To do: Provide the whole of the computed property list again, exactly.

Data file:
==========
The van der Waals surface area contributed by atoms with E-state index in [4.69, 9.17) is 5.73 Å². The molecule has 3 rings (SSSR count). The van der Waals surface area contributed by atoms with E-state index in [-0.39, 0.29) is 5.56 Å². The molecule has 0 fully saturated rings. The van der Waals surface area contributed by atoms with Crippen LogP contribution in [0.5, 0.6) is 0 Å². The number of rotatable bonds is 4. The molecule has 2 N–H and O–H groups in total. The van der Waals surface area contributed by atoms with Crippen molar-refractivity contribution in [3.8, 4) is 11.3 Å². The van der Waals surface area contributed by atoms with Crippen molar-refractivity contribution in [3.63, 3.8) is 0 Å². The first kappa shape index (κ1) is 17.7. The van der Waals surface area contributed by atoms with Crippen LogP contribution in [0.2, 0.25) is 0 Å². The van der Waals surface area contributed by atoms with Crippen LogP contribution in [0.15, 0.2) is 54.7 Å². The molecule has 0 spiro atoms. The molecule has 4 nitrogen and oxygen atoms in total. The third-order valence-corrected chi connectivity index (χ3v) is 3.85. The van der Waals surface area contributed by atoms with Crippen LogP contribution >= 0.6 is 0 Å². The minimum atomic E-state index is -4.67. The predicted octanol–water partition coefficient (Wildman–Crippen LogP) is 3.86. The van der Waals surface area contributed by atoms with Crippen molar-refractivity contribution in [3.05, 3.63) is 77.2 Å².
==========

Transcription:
The van der Waals surface area contributed by atoms with E-state index in [4.69, 9.17) is 5.73 Å². The molecule has 3 rings (SSSR count). The van der Waals surface area contributed by atoms with E-state index in [-0.39, 0.29) is 5.56 Å². The molecule has 0 fully saturated rings. The van der Waals surface area contributed by atoms with Crippen LogP contribution in [0.5, 0.6) is 0 Å². The number of rotatable bonds is 4. The molecule has 2 N–H and O–H groups in total. The van der Waals surface area contributed by atoms with Crippen molar-refractivity contribution in [3.8, 4) is 11.3 Å². The van der Waals surface area contributed by atoms with Crippen molar-refractivity contribution in [3.63, 3.8) is 0 Å². The first kappa shape index (κ1) is 17.7. The van der Waals surface area contributed by atoms with Crippen LogP contribution in [0.2, 0.25) is 0 Å². The van der Waals surface area contributed by atoms with Crippen LogP contribution in [0.15, 0.2) is 54.7 Å². The molecule has 0 spiro atoms. The molecule has 4 nitrogen and oxygen atoms in total. The third-order valence-corrected chi connectivity index (χ3v) is 3.85. The van der Waals surface area contributed by atoms with Crippen LogP contribution >= 0.6 is 0 Å². The minimum atomic E-state index is -4.67. The predicted octanol–water partition coefficient (Wildman–Crippen LogP) is 3.86. The van der Waals surface area contributed by atoms with Crippen molar-refractivity contribution in [3.05, 3.63) is 77.2 Å².